A “Fellowship of Adventurous Musicians,”
The Knights Bring Weill’s First Symphony
to Carnegie Hall

The Knights in performance at Carnegie Hall’s Zankel Hall, conducted by Eric Jacobsen. Photo: Fadi Kheir.


A surge of recent performances and recordings has brought to the fore Kurt Weill’s achievements as a symphonic composer. A February performance at New York’s Carnegie Hall by The Knights made a strong case for Weill’s first symphony (Symphonie in einem Satz), demonstrating that it deserves just as much attention as Weill’s second symphony (Fantaisie Symphonique).

Weill composed the first symphony very early in his career, just before beginning the studies with Ferruccio Busoni that would have such a transformative effect on his art. Even so, it far transcends the category of “student work” in its sophisticated command of musical form and in the remarkable orchestral palette it employs. In a 1927 review of Weill’s output, musicologist Heinrich Strobel observed that although it still employed the stylistic devices of Romanticism, the symphony for Weill “marks the first contact with the tendencies of his time, which will become decisive for later works.”

The match with The Knights proved fortunate. The ensemble’s self-description as “a fellowship of adventurous musicians” revealed itself in the musical camaraderie and sense of adventure brought to their performance of the symphony, a work described by Kurt Gottschalk in Bachtrack as one of “broad strokes and deep, Mahlerian currents.” In his review posted on blogcritics.org, Jon Sobel enthused that this “strong performance,” led by Co-Artistic Director and Conductor Eric Jacobsen, “allowed Weill’s early flair for orchestration to shine.” Sobel continued: “Colors were sharply delineated, electric energy corralled with gusto. The chorale-like quiet section sounded especially magnetic in context, and the viola soloist acquitted himself marvelously.” In so successfully realizing Weill’s symphony, The Knights joined other chamber orchestras that have done so recently, including The Swedish Chamber Orchestra, conducted by HK Gruber (recorded on the BIS label). However, there is no evidence to suggest that Weill preferred such reduced forces, leaving the way clear for orchestras of all sizes to seek out its rewards in performance.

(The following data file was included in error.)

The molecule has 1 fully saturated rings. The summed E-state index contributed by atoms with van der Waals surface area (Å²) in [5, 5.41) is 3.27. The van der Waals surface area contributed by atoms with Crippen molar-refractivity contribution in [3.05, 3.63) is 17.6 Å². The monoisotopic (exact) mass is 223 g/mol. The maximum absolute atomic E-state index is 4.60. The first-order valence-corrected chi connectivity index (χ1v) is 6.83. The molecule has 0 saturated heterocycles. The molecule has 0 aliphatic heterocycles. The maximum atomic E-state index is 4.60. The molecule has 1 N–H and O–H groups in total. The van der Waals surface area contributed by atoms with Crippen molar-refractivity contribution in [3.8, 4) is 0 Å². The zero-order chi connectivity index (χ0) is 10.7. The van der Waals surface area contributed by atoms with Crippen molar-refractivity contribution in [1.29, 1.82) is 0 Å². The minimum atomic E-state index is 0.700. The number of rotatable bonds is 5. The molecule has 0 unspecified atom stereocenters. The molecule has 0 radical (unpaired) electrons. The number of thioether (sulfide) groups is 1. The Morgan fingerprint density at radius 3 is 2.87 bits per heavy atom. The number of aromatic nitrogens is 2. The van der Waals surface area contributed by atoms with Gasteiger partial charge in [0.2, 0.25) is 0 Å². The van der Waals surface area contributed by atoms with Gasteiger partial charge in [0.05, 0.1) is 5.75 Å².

Critical Praise For Kurt Weills Musiktheater

A unanimous chorus of critical acclaim has greeted this German translation of Stephen Hinton’s magisterial work, published by Suhrkamp Verlag in December. Thomas Irmer of Theater der Zeit describes it as a “monumental study” that truly “captures Kurt Weill’s music theater.” In Frankfurter Allgemeine Zeitung, Nils Grosch declares it “remarkable” that, even with all its “scholarly care and accuracy, the result is a pleasantly readable, always clear and transparent text that does not get lost in analytical detail.”

Berliner Ensemble production of
Die Dreigroschenoper travels to
Australia’s Adelaide Festival

“Four years shy of its centenary, The Threepenny Opera finally has a production that not only befits a masterpiece but qualifies it as such.”

Read the full review in Limelight.


Featured Upcoming Events

1 April – Fantaisie symphonique (Symphony No.2)

Norddeutscher Rundfunk (Staatsorchester Braunschweig; Garrett Keast, conductor)

Weill’s second symphony continues its rise in the repertory with this March 2024 performance recorded in concert and available for streaming beginning 1 April. 

2 April – Das Berliner Requiem

Maison de la Radio et de la Musique (Chœur de Radio France; Ensemble Intercontemporain; Sofi Jeannin, conductor.)

Plans for this major French performance of Weill’s 1929 work commissioned by Frankfurt Radio were disrupted by the pandemic. The program is at last going forward, including works as well by Britten (The Children’s Crusade), Schoenberg (Friede auf Erden), and the premiere of a work by Helen Neeves (commissioned by Radio France).

12 April – Die sieben Todsünden

Carnegie Hall (Wallis Giunta, soprano; Ensemble Modern; amarcord; HK Gruber, conductor)

In a dream team line-up, the long-established Weill partnership between HK Gruber and Germany’s Ensemble Modern is joined by Wallis Giunta, proven many times over as one of the great interpreters of Die sieben Todsünden. Vocal ensemble amarcord travels from Germany as well to reprise its role as The Family in this New York premiere of the new fifteen-player version of the work prepared by Gruber and Christian Muthspiel. 

19 April – Street Scene (staged excerpts)

L’Académie de l’Opéra national de Paris (Yshani Perinpanayagam, conductor; Ted Huffman, director)

Conductor Yshani Perinpanayagam brings fresh perspective to a production calling upon the rising talents of L’Académie in a production by adventurous American stage director Ted Huffman. Further performances 21, 23, 25, 27 April. 

For a full listing of upcoming events, view the Kurt Weill events calendar.

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